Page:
HERE AM I, SEND ME
Isaiah 6:8 Also I heard the voice of the Lord, saying, Whom shall I send, and who will go for us? Then I said, Here am I; send me.
Chapter 6, of this great book of prophecy, tells of the calling of Isaiah as God's prophet to Israel. As verse one indicates, Isaiah's calling began after the death of King Uzziah, approximately in the year 740 B.C. A vision of God came to Isaiah and he saw God sitting on His throne. Above God were seraphim. These angelic or celestial beings are mentioned only here in the sixth chapter of Isaiah. They had three pairs of wings; with two they covered their faces, with two they covered their feet and with two they flew through the air. In this vision, they seem to have the task of conducting the worship of God in heaven. The root word of seraphim means "to burn with fire". Hence, seraphim are thought to have a flaming appearance that corresponds to their role in purification. It is appropriate, then, that one of these celestial beings took hot coals from the alter and purified the lips of Isaiah as noted in verses six and seven.
This purification resulted from Isaiah's confession of his sins when he said, woe is me, for I am undone! Because I am a man of unclean lips, and I dwell in the midst of a people of unclean lips (vs. 5). This confession seems to have resulted from Isaiah's vision as he came into the presence of God. And in God's holy presence, Isaiah realized his sinful condition. It was at this time that one of the seraphim flew over and took a live coal from the ever-burning alter, touched the lips of Isaiah, and said to him, behold, this has touched your lips; your iniquity is taken away, and your sin purged (vs. 7).
In God's quest for a prophet to send to His erring people, Israel, He asks, Whom shall I send, and who will go with us? Isaiah's reply was the lesson text, Here am I! Send me. God answered, Go and tell this people... . Isaiah was commissioned by God to take His message of salvation to Israel. The message, as told in the balance of Chapter 6, was that, with their present, arrogant attitude, Israel would hear, but not understand, see but not perceive. When asked by Isaiah, Lord, how long this would continue, God's reply was, Until the cities are laid waste an without inhabitant, ...and, the land is utterly desolate. Only a small percentage, a tenth, of the Israelites would hear, believe, and obey Isaiah's message from God. The remnant of Israel was small, but it was through the, still prospering tribe of Judah, that the promised lineage of Jesus Christ would be preserved.
It seems the children of Israel refused to hear the voice of God on many occasions. David makes reference to one incident as they were returning from Egyptian bondage. He wrote in Psalm 95:7-9, ...today, if ye will hear His voice, harden not your heart, as in the provocation, and as in the day of temptation in the wilderness, when your fathers tempted Me, proved Me, and saw My work. Many, many passages could be cited, in both the Old Testament as well as the New Testament, how mankind has refused to hear the voice of God.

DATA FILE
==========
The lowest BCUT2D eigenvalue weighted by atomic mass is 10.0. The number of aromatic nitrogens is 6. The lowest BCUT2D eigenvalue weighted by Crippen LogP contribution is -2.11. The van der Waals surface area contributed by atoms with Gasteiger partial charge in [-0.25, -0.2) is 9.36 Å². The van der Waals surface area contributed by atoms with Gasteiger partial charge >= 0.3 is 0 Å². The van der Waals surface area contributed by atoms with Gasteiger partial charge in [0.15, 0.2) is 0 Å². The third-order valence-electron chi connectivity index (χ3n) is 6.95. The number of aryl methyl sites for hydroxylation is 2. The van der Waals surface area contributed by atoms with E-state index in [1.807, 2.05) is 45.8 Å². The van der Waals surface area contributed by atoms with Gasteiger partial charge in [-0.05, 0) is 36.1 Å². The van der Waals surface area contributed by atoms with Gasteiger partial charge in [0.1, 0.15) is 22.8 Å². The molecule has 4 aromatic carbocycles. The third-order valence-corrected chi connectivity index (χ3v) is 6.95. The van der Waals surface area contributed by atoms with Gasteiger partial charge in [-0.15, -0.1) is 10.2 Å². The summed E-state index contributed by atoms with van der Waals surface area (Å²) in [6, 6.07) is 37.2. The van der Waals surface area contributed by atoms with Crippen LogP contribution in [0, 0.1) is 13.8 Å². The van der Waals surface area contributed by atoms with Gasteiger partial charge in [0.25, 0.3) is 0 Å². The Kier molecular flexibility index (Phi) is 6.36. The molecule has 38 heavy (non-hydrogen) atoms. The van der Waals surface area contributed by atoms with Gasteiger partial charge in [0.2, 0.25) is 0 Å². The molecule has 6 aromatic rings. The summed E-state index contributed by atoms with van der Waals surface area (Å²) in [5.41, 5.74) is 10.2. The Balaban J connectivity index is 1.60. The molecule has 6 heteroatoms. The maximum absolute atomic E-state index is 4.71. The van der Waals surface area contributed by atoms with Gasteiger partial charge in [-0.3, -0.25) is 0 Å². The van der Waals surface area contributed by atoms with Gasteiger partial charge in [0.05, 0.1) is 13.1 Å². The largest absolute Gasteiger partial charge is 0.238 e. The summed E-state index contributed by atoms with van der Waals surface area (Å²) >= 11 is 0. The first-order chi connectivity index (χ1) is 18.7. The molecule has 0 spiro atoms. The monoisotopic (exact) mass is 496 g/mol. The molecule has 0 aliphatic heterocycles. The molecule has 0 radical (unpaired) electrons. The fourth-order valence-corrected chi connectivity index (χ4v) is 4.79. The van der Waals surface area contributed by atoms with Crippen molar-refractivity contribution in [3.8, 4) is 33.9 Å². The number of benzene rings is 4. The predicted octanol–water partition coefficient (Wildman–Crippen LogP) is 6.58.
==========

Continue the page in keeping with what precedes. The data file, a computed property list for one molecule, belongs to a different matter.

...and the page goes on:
Not only did God speak to His people in previous ages, He speaks to us today in the Christian dispensation. In Matthew 17 we find the description of the transfiguration of Christ is recorded. It was here that God spoke these words about His Son Jesus Christ. In verse five we find the voice of God coming out of a cloud saying, This is My beloved Son, in whom I am well pleased: hear ye Him. Jesus taught great truths in His Sermon on the Mount, and in many other teachings recorded in the Bible. Jesus also commissioned the apostles, and other disciples, to teach the word of God as they were lead by the Holy Spirit.
God's voice is just as relevant today as it was during the days of the call of Abraham. His voice is just as relevant as the Psalms of David and the Proverbs of Solomon, or just as relevant as the call of His Son, Jesus Christ. His voice is just as relevant as the call of Peter and the other apostles on the day of Pentecost, and as relevant as the call of Paul, the apostle, of Cornelius, of the Philippian jailer, or of Lydia and her household. The voice of God is as close as our Bible. He is calling you and me into His service. Like Isaiah, we need to hear His voice and obey His commands. We need to reply, Here am I, send me!